You use VoIP, try and understand it: make a noise and make it clear

Are traditional telephony services looking down the barrel of a gun? Grace

If you use services such as Skype, you’ll already know about Voice over Internet Protocol (VoIP). This is what makes your video calls with loved ones possible, and – not least with the advent of the NBN – is the future of communication.

Why? Okay, let’s see.

VoIP facilitates telephone conversations carried by internet-style networks, otherwise known as packet-switched networks. These networks move data in small blocks, known as packets, based on the internet address (or IP address) of the destination. On the other hand, traditional telephones use a circuit-switched network which requires a dedicated point-to-point connection between callers.

We’re not gonna sit in silence

Simply put, VoIP is more efficient than a traditional telephone system. It all boils down to how the telephony industry allocates resources to its users, and how it bills for them.

We only use communications services for a small fraction of our time, and this allows the industry to work on the concept of Grade of Service (GoS). This hinges on the statistical likelihood that the resources we need to make a call, search for a webpage etcetera will be available at the time we need them.

The better the GoS, the lower that likelihood that the resources will not be available. And also, the better the GoS, the more equipment a network operator has to install and maintain, and so the more expensive the service.

VoIP is far cheaper because it uses computing power to dramatically reduce the resources required to carry telephone calls, and hence reduces the pressure on GoS. For example, having signed up with some VoIP service providers, calls to major overseas destinations, such as the US, are free.

We’re all someone’s daughter; we’re all someone’s son

Imagine you are on the phone. You speak for roughly half the time; your friend speaks for the other half. Roughly half your portion of speech comprises silent gaps between words. If you’re using a telephone line, at best your utilisation is only 25%.

Now, imagine you’re able to split your speech into tiny chunks, pass these chunks through the network and reassemble them at the other end. These chunks can be aggregated into large streams of data, with close to 100% utilisation, making far better use of the resources.

This is how VoIP works: it samples your speech extremely quickly, assembles those samples into chunks, transports these chunks in IP packets through an internet style network, un-chunks them at the receiver, and re-assembles them into your speech. It uses the computing power of your smartphone or computer to do this.

In addition to this (considerable) saving, two other factors come into play:

1) The cost and management of internet-type networks is dramatically simpler and cheaper than telephone networks. Enormous speed and capacity increases of the fibre infrastructure, which underpins all modern networks, means that “transport” costs are now a fraction of what they were 30 years ago. This has led to what the industry calls “death of distance”.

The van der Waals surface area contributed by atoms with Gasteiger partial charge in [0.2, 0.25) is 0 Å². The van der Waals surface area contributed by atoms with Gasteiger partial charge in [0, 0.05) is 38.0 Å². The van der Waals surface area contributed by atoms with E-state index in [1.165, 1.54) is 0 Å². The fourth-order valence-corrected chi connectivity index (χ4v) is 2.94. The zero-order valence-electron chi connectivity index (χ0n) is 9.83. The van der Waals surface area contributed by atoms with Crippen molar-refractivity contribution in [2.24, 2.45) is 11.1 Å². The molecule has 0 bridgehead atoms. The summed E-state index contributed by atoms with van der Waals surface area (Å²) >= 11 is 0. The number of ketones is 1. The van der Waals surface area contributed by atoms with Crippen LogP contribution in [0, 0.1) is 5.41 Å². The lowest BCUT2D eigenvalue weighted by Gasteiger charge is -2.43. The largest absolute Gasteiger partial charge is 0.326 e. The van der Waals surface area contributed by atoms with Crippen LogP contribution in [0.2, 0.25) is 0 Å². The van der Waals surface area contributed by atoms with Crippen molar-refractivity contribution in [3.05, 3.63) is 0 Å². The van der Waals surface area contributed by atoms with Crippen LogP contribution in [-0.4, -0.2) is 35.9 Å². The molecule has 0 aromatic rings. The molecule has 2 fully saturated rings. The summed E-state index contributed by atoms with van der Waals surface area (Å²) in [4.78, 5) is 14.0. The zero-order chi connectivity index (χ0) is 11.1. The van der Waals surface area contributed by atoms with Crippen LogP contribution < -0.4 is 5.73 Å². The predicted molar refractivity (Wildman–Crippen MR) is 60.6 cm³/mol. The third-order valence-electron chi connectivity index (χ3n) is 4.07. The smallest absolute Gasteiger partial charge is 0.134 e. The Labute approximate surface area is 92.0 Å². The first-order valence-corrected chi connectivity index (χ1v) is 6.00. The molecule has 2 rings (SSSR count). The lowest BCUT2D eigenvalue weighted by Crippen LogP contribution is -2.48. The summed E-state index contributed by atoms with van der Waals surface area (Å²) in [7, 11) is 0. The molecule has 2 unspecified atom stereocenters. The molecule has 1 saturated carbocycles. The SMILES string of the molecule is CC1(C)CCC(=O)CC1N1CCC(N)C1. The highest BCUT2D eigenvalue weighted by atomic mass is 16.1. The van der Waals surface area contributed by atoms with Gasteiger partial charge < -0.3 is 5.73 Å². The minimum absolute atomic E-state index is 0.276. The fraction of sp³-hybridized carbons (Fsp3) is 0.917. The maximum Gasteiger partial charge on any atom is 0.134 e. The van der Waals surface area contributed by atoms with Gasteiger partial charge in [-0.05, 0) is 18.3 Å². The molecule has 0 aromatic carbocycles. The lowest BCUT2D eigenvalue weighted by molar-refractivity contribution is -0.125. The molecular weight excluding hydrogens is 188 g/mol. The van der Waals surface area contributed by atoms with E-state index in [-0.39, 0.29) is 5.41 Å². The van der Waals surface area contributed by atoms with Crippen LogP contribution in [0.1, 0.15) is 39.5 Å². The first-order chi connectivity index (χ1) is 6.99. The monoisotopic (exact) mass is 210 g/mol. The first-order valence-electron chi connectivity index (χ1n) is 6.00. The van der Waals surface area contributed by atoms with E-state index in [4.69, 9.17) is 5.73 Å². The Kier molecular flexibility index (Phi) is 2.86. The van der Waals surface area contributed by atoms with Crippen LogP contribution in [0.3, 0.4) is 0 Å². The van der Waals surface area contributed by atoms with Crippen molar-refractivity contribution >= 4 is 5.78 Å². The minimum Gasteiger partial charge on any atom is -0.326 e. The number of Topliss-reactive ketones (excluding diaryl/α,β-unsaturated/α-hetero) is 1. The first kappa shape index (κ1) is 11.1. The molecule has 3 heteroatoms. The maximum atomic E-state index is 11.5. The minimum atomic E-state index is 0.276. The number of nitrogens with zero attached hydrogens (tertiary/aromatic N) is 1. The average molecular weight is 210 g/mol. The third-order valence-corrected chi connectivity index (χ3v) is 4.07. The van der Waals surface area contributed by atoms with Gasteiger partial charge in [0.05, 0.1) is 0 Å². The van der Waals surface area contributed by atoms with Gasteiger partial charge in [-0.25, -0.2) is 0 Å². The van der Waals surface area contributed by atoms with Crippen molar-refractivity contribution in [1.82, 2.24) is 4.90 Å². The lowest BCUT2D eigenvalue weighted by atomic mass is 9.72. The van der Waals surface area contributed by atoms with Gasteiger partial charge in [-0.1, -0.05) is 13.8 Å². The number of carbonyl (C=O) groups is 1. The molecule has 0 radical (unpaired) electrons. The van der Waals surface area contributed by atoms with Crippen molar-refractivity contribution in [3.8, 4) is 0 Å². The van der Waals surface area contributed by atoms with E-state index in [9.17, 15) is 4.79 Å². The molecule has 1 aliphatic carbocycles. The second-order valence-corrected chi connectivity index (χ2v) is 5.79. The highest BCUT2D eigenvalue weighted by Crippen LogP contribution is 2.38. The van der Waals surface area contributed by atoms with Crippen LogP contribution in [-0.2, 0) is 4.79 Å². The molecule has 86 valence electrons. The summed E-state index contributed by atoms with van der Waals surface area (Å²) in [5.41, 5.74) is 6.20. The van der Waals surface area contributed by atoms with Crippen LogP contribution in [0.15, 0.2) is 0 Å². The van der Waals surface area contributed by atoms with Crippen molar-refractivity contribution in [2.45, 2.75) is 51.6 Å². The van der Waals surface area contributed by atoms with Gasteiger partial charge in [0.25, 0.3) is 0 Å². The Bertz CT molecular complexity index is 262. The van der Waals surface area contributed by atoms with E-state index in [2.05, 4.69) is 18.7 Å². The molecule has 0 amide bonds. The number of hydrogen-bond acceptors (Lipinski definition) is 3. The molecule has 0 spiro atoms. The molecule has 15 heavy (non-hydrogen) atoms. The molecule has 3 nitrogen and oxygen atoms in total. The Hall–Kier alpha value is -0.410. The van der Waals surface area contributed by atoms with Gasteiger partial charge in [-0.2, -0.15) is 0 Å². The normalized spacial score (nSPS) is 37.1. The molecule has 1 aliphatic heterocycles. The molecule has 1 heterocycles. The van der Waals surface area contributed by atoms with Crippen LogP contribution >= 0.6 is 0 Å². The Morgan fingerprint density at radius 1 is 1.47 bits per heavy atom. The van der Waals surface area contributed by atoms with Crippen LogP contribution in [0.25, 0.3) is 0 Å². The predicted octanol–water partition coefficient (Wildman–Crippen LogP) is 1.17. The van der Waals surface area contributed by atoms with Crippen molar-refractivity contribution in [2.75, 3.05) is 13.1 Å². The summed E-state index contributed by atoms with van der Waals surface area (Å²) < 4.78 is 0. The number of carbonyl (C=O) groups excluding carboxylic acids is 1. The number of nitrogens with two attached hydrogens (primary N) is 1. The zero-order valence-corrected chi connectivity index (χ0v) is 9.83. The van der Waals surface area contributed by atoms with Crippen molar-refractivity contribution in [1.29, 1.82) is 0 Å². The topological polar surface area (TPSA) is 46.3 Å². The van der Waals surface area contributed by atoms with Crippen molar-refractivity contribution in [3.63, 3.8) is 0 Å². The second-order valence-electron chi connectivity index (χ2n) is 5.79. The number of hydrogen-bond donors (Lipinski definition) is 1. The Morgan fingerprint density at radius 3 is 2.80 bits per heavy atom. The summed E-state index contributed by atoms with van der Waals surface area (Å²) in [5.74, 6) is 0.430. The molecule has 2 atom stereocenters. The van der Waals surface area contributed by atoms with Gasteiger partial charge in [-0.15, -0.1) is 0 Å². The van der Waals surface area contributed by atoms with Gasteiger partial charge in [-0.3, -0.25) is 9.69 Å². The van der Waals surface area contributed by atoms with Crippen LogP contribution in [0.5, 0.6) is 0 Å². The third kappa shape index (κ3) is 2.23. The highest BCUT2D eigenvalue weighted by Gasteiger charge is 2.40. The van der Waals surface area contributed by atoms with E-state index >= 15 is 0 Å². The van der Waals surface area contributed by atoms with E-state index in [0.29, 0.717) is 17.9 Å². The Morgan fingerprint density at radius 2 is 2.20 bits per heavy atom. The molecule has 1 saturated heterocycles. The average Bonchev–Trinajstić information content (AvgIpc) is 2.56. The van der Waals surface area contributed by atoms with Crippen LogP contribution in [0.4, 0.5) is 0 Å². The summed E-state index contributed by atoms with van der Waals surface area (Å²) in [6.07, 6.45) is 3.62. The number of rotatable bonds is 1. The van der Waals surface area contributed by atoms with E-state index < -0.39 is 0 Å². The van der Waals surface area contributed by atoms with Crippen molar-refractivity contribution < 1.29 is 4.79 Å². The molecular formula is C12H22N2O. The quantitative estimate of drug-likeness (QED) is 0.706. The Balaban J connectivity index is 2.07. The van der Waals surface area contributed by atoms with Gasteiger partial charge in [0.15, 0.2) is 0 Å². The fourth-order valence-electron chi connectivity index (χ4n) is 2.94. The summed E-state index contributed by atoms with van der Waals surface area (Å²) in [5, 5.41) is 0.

2) You do not have to be a telco such as Telstra to offer voice services. This effectively revolutionises the industry by paving the way for greatly reduced billing and administrative costs.

This explains why VoIP services are so cheap that they seem to be almost free.

In Australia, the NBN will essentially spell the end of traditional copper based telephone services. All telephony will be carried by packet-based systems. This is in fact already true for the millions of us who use 3G mobile systems.

Companies such as Skype (which was recently acquired by Microsoft) and Google have started to flood the market with VoIP-based services. Most integrate seamlessly with current telephone systems. Other companies such as Pennytel are offering VoIP services that emulate traditional telephone services.

The challenge for companies such as Telstra and Optus is how to compete on equal terms with Skype and Google, while not compromising their revenue streams.

We’ve all seen recent (and dramatic) examples of market gouging, such as international roaming charges, as the telcos seek to shore up their businesses.

Structural separation of the major telcos into retail and wholesale entities is the route being taken in Australia, driven by the NBN.

The future will see more and more of us owning VoIP-enabled smartphones, with a single contact number that will seamlessly roam from mobile networks to Wi-Fi or other networks.

We gotta make ends meet, before we get much older

There will come a time when we will no longer even think of somebody having something as archaic as a phone number. We will be billed a flat rate that will be more of an access fee than a usage fee. It will not matter who we are calling, anywhere in the world. The price will be the same.

I am reminded of the story of the Elders of the city of Port Elizabeth, who were approached in the 1880s for financial support to install a telephone system.

They refused, saying that they could not imagine anybody wanting this newfangled intrusive device in their homes. And, what possible use could it have anyway?

Sounds a bit like what some of us have been saying about the NBN.

What are your views on the VoIP revolution? And the NBN? And John Farnham? Leave your comments below.

Facts matter. Your tax-deductible donation helps deliver fact-based journalism.